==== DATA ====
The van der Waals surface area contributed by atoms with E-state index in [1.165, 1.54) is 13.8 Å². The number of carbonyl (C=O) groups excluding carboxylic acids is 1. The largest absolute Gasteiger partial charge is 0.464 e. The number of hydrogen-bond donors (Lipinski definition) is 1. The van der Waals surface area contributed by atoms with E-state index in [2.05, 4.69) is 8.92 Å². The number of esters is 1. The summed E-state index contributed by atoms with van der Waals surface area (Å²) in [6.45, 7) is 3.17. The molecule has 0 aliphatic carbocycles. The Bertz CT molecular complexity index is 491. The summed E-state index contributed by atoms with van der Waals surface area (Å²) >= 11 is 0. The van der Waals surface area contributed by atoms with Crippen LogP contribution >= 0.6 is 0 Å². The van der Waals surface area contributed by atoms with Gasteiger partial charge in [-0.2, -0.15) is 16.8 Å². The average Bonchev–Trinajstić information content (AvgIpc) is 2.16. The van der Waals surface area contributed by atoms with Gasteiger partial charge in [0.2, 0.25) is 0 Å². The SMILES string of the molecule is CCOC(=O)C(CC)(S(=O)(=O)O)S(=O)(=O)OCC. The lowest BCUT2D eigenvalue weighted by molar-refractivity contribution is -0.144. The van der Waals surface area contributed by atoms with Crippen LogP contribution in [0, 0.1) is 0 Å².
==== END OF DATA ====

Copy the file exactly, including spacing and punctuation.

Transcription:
The van der Waals surface area contributed by atoms with E-state index in [1.165, 1.54) is 13.8 Å². The number of carbonyl (C=O) groups excluding carboxylic acids is 1. The largest absolute Gasteiger partial charge is 0.464 e. The number of hydrogen-bond donors (Lipinski definition) is 1. The van der Waals surface area contributed by atoms with E-state index in [2.05, 4.69) is 8.92 Å². The number of esters is 1. The summed E-state index contributed by atoms with van der Waals surface area (Å²) in [6.45, 7) is 3.17. The molecule has 0 aliphatic carbocycles. The Bertz CT molecular complexity index is 491. The summed E-state index contributed by atoms with van der Waals surface area (Å²) >= 11 is 0. The van der Waals surface area contributed by atoms with Crippen LogP contribution >= 0.6 is 0 Å². The van der Waals surface area contributed by atoms with Gasteiger partial charge in [-0.2, -0.15) is 16.8 Å². The average Bonchev–Trinajstić information content (AvgIpc) is 2.16. The van der Waals surface area contributed by atoms with Gasteiger partial charge in [0.2, 0.25) is 0 Å². The SMILES string of the molecule is CCOC(=O)C(CC)(S(=O)(=O)O)S(=O)(=O)OCC. The lowest BCUT2D eigenvalue weighted by molar-refractivity contribution is -0.144. The van der Waals surface area contributed by atoms with Crippen LogP contribution in [0, 0.1) is 0 Å².